Halleck Brenden


I first got to know Halleck while playing in the Jug Band. He liked to refer to himself as a performer but was a gifted singer, played guitar, mandolin, piano and, of course, fiddle. He was generous with his time, always available to students, colleagues and friends; loved to teach and ponder. At times inscrutable, he was a friend and a big influence to many at Belknap College.


Pictured here is Halleck with his then wife, Shiela Miles (a talented artist) in front of the barn at his home in Laurel Montana.


Halleck with his son Paris in 1984. Halleck passed away in 2007, succumbing to bladder cancer. I won’t forget the ole Sidewinder.

Joe Kaiser


Obituary from the Billings Gazette:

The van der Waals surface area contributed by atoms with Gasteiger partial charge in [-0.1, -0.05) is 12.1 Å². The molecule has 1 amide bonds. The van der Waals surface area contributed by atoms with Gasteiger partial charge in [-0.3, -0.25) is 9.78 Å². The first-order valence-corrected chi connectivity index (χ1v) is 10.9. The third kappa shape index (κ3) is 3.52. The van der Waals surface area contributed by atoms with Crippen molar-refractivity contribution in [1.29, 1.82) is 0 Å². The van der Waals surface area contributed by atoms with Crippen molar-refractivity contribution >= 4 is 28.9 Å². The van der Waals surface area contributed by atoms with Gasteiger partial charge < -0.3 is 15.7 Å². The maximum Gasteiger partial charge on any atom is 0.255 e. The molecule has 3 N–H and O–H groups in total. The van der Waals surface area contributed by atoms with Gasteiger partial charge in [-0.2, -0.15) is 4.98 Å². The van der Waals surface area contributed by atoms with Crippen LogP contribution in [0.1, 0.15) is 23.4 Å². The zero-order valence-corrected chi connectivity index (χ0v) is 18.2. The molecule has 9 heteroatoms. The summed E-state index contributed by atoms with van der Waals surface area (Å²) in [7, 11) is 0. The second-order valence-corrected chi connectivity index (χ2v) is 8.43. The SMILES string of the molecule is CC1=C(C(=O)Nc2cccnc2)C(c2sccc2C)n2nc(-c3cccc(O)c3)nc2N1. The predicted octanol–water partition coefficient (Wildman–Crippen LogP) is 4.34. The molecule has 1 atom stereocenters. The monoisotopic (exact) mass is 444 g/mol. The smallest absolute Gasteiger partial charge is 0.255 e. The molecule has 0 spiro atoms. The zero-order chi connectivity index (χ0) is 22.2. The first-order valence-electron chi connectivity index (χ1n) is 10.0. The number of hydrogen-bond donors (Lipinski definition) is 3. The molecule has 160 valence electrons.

Halleck Buind Brenden was born in the family home in Laurel, Montana on May 12, 1941, to Carl and Mabel Brenden. He died on July 25, 2007 at St. Vincent Hospital in Billings, MT. Halleck grew up on the family’s small farm, driving a tractor, taking care of cattle, shocking grain bundles, thinning sugar beets, fencing, etc. It was hard work but good living. Early on he demonstrated both academic and musical talents, and he excelled at both over the ensuing years. He was a Cub Scout and then a Boy Scout, enjoying and appreciating our wilderness areas. In the early 1950′s he participated with his siblings in numerous trips floating down the Yellowstone River from Columbus to Laurel – usually the only raft on the river. He started violin lessons at age 9 and continued with violin and piano lessons through high school. He backpacked extensively in the Beartooth Mountains around Red Lodge especially to his favorite place, Keyser Brown Lake.